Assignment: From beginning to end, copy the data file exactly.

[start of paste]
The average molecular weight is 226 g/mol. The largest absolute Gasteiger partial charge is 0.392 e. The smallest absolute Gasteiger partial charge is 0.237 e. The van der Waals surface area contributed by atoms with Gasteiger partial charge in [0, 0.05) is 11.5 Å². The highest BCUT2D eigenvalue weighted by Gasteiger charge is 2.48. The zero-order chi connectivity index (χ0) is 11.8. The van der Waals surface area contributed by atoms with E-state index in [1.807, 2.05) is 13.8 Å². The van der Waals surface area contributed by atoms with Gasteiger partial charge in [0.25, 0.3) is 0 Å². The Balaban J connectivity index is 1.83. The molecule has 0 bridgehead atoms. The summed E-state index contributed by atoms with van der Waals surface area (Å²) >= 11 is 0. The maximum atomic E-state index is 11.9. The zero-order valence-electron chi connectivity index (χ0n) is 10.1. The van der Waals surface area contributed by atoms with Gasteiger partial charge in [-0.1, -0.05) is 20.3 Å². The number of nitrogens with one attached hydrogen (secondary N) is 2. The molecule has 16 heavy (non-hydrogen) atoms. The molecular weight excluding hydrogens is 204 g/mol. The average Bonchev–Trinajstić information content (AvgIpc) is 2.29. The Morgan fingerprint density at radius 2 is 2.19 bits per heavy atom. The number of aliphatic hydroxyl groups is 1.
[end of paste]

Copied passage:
The average molecular weight is 226 g/mol. The largest absolute Gasteiger partial charge is 0.392 e. The smallest absolute Gasteiger partial charge is 0.237 e. The van der Waals surface area contributed by atoms with Gasteiger partial charge in [0, 0.05) is 11.5 Å². The highest BCUT2D eigenvalue weighted by Gasteiger charge is 2.48. The zero-order chi connectivity index (χ0) is 11.8. The van der Waals surface area contributed by atoms with E-state index in [1.807, 2.05) is 13.8 Å². The van der Waals surface area contributed by atoms with Gasteiger partial charge in [0.25, 0.3) is 0 Å². The Balaban J connectivity index is 1.83. The molecule has 0 bridgehead atoms. The summed E-state index contributed by atoms with van der Waals surface area (Å²) >= 11 is 0. The maximum atomic E-state index is 11.9. The zero-order valence-electron chi connectivity index (χ0n) is 10.1. The van der Waals surface area contributed by atoms with Gasteiger partial charge in [-0.1, -0.05) is 20.3 Å². The number of nitrogens with one attached hydrogen (secondary N) is 2. The molecule has 16 heavy (non-hydrogen) atoms. The molecular weight excluding hydrogens is 204 g/mol. The average Bonchev–Trinajstić information content (AvgIpc) is 2.29. The Morgan fingerprint density at radius 2 is 2.19 bits per heavy atom. The number of aliphatic hydroxyl groups is 1.